For a duo, they packed a hefty punch of short strident songs that I can loosely describe as thrashy ’70s new wave, plus a dollop of ’60s pop, whirling around on a merry-go-round! Both with frenetic playing and emphatic vocals, it’s Fi’s white boiler suited power stance behind the keys that was the focus. She was quite formidable to behold – and hear – as she manically, but still tunefully, shrieked and rasped songs from their new album, Tuppenny Hangover (currently only available on vinyl), her vermilion hair flailing as her ’60s-style puff-ball white cap inevitably escaped! They were a solid and impressive presence and a wonderful support for Rosalie; they don’t take themselves seriously, but they certainly do MEAN it!
I had hoped a few more punters might arrive during the break between bands, but sadly no more did and the total turn out was 30. There were no no-shows either, as I’d thought there might be with the bad weather and an unfortunate rail service; it turned out that some electric cables had crashed down on one route’s tracks, nearly scuppering my journey, but luckily I had time to turn tail and go the other way.
As small a house as it was, the set up was so friendly, convivial, and enthusiastic, that Rosalie Cunningham, retro-stylish as ever sporting a new bob hair cut, and her terrific band played tonight as if to a full house, apparently relaxed and thoroughly enjoying themselves despite the first-night-drummer-scenario. They are all such brilliant musicians, and, as noted at previous gigs, mutual admiration was much in evidence; Rosalie always heaps praise on, and communicates so well with, each band member, a beaming smile and a nod here, and a glance sideways there, with her huge expressive eyes conveying approval and delight, or perhaps instruction.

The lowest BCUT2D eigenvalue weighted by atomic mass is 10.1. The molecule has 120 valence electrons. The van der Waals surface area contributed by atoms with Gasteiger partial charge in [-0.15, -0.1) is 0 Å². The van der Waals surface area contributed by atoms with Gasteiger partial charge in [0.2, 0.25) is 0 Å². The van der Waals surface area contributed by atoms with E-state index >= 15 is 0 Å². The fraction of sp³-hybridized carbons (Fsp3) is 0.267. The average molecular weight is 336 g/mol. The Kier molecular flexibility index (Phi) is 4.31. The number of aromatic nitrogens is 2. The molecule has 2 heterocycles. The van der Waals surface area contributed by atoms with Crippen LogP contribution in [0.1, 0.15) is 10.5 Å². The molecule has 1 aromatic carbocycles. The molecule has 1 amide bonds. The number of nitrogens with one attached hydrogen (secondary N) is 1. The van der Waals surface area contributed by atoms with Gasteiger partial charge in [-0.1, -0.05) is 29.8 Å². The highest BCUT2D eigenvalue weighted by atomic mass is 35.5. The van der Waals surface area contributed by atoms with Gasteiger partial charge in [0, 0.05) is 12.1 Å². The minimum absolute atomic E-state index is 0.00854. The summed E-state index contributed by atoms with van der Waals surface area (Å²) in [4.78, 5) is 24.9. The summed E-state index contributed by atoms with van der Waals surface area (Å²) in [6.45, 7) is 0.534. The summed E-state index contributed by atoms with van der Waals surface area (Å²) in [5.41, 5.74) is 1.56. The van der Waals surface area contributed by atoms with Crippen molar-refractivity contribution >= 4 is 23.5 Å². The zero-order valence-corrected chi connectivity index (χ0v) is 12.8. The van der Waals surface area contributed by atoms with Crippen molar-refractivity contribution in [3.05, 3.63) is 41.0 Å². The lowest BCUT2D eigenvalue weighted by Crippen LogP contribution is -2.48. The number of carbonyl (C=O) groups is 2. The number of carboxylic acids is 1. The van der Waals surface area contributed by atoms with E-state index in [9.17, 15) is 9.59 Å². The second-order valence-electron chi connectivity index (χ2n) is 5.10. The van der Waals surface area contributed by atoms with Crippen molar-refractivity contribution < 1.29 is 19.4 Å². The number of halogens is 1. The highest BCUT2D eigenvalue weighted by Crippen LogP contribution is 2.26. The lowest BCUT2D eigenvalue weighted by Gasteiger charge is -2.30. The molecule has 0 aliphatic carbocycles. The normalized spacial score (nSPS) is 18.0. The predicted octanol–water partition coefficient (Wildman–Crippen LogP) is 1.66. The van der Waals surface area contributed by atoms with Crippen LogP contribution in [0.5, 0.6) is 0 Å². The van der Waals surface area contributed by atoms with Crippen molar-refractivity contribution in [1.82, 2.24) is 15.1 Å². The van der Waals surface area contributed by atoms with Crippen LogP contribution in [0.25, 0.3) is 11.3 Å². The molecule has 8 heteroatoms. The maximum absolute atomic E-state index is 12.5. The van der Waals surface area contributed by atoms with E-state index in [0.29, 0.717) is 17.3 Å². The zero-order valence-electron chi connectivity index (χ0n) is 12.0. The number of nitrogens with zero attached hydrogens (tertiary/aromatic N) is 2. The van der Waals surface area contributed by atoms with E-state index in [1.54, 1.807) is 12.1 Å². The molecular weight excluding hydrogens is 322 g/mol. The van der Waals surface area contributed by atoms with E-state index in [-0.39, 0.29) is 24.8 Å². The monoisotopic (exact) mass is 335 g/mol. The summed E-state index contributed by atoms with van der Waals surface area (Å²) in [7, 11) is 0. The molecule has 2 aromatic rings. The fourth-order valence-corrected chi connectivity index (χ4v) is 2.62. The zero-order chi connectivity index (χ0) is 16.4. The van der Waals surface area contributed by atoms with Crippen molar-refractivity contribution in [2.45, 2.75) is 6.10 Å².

Rosalie’s music is a combination of many styles, but I can try to sum it up as vaudevillian-carnival-psychedelic-prog. It’s chock full of retro influences, but she shapes her own vibe and spreads her musical innovation and personality all over it, in such a way that, despite the homage element, it becomes something new and unique.
Totally professional, despite the circumstances, there’s no faffing about between songs; the many changes in guitar for Rosalie and co-lead guitarist and sometimes writing collaborator Rosco Wilson (previously known as Rosco Levee) were incredibly smooth, and just the right amount of song commentary and witty banter put paid to any potential hint of nerves – I saw none. I still remember, back in March 2020, Rosco bracing himself for a particularly complicated track, sighing and uttering into his mic, “Right, let’s go… fourteen minutes of hell coming up!”